This post was originally published at fellow author, Anna Butler’s blog. She had me over as a guest. It talks about how our trips to the USA initially influenced the first of the Nate and Cameron Series, Nate and the New Yorker.
I’ve been blessed by the god of travel, and during those journeys I have stepped on American soil three times.
My first visit was at the tail end of last century, where entering LA airport was like walking onto the Holodeck from Star Trek. You see, a yellow cab or a black and white police car, or even the design of a US security uniform, are only ever seen as elements of Hollywood art design. Your mind associates them with works of fiction.
So it was hard to take this airport as real. I expected the guards to have fake guns and for the windows to suddenly smash as a stuntman dived through. It was one big movie set on display for visitors to America.
During that trip I decided to cook for friends we were staying with in Olympia. Going to the supermarket was a case of ‘you say tomay-to, I say toma-toe’. Fortunately, I had a very helpful staff member translate my shopping list.
Slowly we worked out that my chilli con carne recipe was simply called a bowl of chilli by the locals. A capsicum was a bell pepper. But then that chilli word became a problem again. Explaining minced chilli became fruitless to my confused shop assistant. Finally I found what I was after. A tube of minced peppers. Ironically that tube came from down-under and was labelled minced chilli.
It’s small stuff like this that made me want to write a tale of a relationship between an American and an Australian. To explore those odd mismatches you stumble on when you bring characters from those two cultures together.
Like me, my Australian character, Nathan, believes an entrée is an appetizer. Like me, Nate can’t think in Fahrenheit. He’s also someone who jumps into the passenger seat in a taxi, so he can enjoy conversation with the driver face to face. And he’s someone who has to remember that the price of an item in a shop is not the final price of that item at the cash register.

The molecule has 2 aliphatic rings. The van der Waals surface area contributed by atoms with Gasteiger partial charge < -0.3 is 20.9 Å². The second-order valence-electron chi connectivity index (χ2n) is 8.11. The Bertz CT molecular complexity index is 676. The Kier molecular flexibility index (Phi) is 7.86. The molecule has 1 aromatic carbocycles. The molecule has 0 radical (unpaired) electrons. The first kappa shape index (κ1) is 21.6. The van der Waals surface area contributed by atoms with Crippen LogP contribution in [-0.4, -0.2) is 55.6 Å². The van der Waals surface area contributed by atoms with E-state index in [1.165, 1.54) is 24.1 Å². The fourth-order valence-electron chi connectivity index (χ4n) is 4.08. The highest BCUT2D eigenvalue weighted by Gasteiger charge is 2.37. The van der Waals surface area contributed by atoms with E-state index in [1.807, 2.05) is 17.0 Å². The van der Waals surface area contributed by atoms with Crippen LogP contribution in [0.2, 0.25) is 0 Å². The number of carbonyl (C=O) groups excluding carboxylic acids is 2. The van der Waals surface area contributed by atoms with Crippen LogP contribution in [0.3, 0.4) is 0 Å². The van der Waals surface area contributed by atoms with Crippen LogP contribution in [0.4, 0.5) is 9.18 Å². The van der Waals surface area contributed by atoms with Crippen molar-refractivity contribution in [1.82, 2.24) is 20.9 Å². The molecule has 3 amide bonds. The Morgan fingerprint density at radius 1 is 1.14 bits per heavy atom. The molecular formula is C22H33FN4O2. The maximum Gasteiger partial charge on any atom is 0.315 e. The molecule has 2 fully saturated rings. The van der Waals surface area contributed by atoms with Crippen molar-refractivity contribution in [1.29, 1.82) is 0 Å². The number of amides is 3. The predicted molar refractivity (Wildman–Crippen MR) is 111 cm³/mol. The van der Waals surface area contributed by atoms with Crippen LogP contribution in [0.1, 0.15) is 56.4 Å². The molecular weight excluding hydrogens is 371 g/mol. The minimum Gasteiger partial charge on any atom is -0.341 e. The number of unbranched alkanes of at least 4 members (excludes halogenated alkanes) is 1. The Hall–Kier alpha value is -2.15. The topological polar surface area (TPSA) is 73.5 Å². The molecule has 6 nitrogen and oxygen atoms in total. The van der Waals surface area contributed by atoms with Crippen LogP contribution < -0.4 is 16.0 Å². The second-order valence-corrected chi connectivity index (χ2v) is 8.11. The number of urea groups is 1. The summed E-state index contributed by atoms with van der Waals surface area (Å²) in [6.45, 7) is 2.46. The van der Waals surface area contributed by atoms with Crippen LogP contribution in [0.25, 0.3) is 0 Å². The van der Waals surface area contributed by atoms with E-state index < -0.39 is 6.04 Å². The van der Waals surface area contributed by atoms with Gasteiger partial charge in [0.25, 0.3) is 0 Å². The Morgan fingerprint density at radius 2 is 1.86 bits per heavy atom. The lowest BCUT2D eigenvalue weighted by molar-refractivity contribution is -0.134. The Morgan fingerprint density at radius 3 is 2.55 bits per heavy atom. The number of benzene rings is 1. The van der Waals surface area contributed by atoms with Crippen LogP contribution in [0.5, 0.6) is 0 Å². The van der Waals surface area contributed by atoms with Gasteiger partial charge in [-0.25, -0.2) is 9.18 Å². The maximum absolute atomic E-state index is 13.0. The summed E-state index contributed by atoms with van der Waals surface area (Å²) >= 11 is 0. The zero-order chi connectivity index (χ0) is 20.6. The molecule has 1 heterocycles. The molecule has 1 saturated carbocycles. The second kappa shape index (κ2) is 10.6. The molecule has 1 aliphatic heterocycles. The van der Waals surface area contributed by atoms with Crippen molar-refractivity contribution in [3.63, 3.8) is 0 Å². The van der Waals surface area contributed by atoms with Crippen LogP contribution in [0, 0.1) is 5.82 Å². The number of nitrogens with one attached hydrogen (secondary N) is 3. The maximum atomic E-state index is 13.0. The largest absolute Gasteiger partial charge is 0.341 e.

We learn to change into ‘America mode’ when visiting the land where zed is pronounced zee and chips are French fries. Where when you shop for fabric to bring back home, you recall that a yard is the same length as a long playing record. But you delight in all things with cherries in them, rather than tropical fruits. And you get lost in the metropolis of Manhattan, the chic of Seattle and the funk of New Orleans.
During one of our travels we took the plunge and hired a car, getting used to sitting in the wrong seat to drive on the opposite side of the road. All was okay when we were following traffic. It was when we were at the front of the pack about to turn into a street, that we had to fight our natural inclination to move to the left. Often it was a case of checking which way the parked cars were facing to guide us to the correct side of the road. Our fear of a head-on collision was averted many times. And, naturally, we chose the kilometre option on the GPS.
On my first visit I needed to use directory assistance from a payphone, and the operator asked me to place a dime in the slot. When I asked which currency was a dime, he told me which president was on the coin instead of simply telling me it was ten cents, making me none-the-wiser.
It’s these weird twists that you remember about travelling. About your first impression of New York where you feel you’ve entered a large scale version of Sesame Street. About tasting biscuits and gravy and knowing you never want to eat them again. About remembering not to visit the Empire State Building on a foggy day. About the weather turning cold at Christmas.
Of course there are some major differences when taking in the American way of life, but these don’t touch a reader when throwing an Australian into the New York landscape. My character Nate is negotiating all these minor changes to his life on top of a relationship. And fortunately I have those experiences to help guide him.